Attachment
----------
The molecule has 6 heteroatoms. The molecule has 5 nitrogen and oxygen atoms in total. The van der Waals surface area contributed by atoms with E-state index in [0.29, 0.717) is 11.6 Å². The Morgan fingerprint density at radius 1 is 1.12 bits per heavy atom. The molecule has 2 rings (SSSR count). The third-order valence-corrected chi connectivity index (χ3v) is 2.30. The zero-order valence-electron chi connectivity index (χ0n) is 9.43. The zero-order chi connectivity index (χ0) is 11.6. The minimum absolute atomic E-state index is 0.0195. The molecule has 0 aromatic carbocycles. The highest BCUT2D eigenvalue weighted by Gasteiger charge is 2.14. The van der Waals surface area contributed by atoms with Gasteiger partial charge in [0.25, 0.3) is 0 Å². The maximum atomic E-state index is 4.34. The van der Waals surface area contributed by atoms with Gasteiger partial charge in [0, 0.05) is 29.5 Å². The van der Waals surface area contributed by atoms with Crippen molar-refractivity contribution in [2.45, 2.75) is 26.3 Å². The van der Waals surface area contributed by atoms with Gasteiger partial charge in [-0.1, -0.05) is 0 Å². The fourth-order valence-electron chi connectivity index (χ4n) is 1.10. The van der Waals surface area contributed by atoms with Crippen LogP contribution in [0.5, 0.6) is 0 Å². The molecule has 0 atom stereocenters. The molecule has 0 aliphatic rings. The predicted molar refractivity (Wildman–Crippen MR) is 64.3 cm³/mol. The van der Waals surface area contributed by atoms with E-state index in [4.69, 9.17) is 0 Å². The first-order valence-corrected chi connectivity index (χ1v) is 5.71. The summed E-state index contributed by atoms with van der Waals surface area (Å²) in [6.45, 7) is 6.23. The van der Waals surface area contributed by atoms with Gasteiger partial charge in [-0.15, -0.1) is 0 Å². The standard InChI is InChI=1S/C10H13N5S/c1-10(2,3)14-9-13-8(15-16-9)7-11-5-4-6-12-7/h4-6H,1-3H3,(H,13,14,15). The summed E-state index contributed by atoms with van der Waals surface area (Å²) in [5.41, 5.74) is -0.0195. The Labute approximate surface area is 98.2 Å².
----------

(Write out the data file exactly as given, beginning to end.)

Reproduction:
The molecule has 6 heteroatoms. The molecule has 5 nitrogen and oxygen atoms in total. The van der Waals surface area contributed by atoms with E-state index in [0.29, 0.717) is 11.6 Å². The Morgan fingerprint density at radius 1 is 1.12 bits per heavy atom. The molecule has 2 rings (SSSR count). The third-order valence-corrected chi connectivity index (χ3v) is 2.30. The zero-order valence-electron chi connectivity index (χ0n) is 9.43. The zero-order chi connectivity index (χ0) is 11.6. The minimum absolute atomic E-state index is 0.0195. The molecule has 0 aromatic carbocycles. The highest BCUT2D eigenvalue weighted by Gasteiger charge is 2.14. The van der Waals surface area contributed by atoms with Gasteiger partial charge in [0.25, 0.3) is 0 Å². The maximum atomic E-state index is 4.34. The van der Waals surface area contributed by atoms with Gasteiger partial charge in [0, 0.05) is 29.5 Å². The van der Waals surface area contributed by atoms with Crippen molar-refractivity contribution in [2.45, 2.75) is 26.3 Å². The van der Waals surface area contributed by atoms with Gasteiger partial charge in [-0.1, -0.05) is 0 Å². The fourth-order valence-electron chi connectivity index (χ4n) is 1.10. The van der Waals surface area contributed by atoms with Crippen LogP contribution in [0.5, 0.6) is 0 Å². The molecule has 0 atom stereocenters. The molecule has 0 aliphatic rings. The predicted molar refractivity (Wildman–Crippen MR) is 64.3 cm³/mol. The van der Waals surface area contributed by atoms with E-state index in [4.69, 9.17) is 0 Å². The first-order valence-corrected chi connectivity index (χ1v) is 5.71. The summed E-state index contributed by atoms with van der Waals surface area (Å²) in [6.45, 7) is 6.23. The van der Waals surface area contributed by atoms with Gasteiger partial charge in [-0.15, -0.1) is 0 Å². The standard InChI is InChI=1S/C10H13N5S/c1-10(2,3)14-9-13-8(15-16-9)7-11-5-4-6-12-7/h4-6H,1-3H3,(H,13,14,15). The summed E-state index contributed by atoms with van der Waals surface area (Å²) in [5.41, 5.74) is -0.0195. The Labute approximate surface area is 98.2 Å².